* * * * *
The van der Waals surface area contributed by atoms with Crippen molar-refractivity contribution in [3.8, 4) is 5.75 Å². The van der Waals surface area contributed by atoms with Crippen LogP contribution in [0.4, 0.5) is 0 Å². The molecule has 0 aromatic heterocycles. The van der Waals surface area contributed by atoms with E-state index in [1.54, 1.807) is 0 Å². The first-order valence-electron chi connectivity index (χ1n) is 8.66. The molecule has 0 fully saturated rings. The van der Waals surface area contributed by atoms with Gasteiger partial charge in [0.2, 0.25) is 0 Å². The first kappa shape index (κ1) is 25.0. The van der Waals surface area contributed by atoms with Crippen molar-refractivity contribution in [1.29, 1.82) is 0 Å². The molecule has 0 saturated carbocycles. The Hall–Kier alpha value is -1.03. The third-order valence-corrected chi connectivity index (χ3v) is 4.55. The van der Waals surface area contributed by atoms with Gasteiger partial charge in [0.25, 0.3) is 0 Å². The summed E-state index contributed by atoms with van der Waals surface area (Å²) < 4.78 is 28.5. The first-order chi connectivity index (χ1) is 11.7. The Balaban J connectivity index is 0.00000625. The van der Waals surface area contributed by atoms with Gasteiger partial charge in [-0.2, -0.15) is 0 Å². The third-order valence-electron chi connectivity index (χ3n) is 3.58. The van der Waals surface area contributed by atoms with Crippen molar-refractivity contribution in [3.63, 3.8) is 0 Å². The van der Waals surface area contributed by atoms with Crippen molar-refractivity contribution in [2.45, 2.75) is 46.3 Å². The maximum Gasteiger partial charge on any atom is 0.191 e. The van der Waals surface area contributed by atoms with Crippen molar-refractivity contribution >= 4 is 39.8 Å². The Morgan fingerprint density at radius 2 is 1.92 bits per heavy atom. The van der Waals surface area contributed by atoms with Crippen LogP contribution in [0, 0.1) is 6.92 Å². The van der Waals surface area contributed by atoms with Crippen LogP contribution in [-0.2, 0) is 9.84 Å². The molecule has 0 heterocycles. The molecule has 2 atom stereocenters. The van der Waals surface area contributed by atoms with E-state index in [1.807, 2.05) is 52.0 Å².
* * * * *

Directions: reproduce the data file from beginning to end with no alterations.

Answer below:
The van der Waals surface area contributed by atoms with Crippen molar-refractivity contribution in [3.8, 4) is 5.75 Å². The van der Waals surface area contributed by atoms with Crippen LogP contribution in [0.4, 0.5) is 0 Å². The molecule has 0 aromatic heterocycles. The van der Waals surface area contributed by atoms with E-state index in [1.54, 1.807) is 0 Å². The first-order valence-electron chi connectivity index (χ1n) is 8.66. The molecule has 0 fully saturated rings. The van der Waals surface area contributed by atoms with Gasteiger partial charge in [0.2, 0.25) is 0 Å². The first kappa shape index (κ1) is 25.0. The van der Waals surface area contributed by atoms with Crippen molar-refractivity contribution in [1.29, 1.82) is 0 Å². The molecule has 0 saturated carbocycles. The Hall–Kier alpha value is -1.03. The third-order valence-corrected chi connectivity index (χ3v) is 4.55. The van der Waals surface area contributed by atoms with Gasteiger partial charge in [0.25, 0.3) is 0 Å². The summed E-state index contributed by atoms with van der Waals surface area (Å²) < 4.78 is 28.5. The first-order chi connectivity index (χ1) is 11.7. The Balaban J connectivity index is 0.00000625. The van der Waals surface area contributed by atoms with Gasteiger partial charge in [-0.2, -0.15) is 0 Å². The third-order valence-electron chi connectivity index (χ3n) is 3.58. The van der Waals surface area contributed by atoms with Crippen molar-refractivity contribution in [3.63, 3.8) is 0 Å². The van der Waals surface area contributed by atoms with Crippen molar-refractivity contribution in [2.45, 2.75) is 46.3 Å². The maximum Gasteiger partial charge on any atom is 0.191 e. The van der Waals surface area contributed by atoms with Crippen molar-refractivity contribution >= 4 is 39.8 Å². The Morgan fingerprint density at radius 2 is 1.92 bits per heavy atom. The van der Waals surface area contributed by atoms with Crippen LogP contribution in [0, 0.1) is 6.92 Å². The van der Waals surface area contributed by atoms with Crippen LogP contribution in [-0.2, 0) is 9.84 Å². The molecule has 0 heterocycles. The molecule has 2 atom stereocenters. The van der Waals surface area contributed by atoms with E-state index in [1.807, 2.05) is 52.0 Å².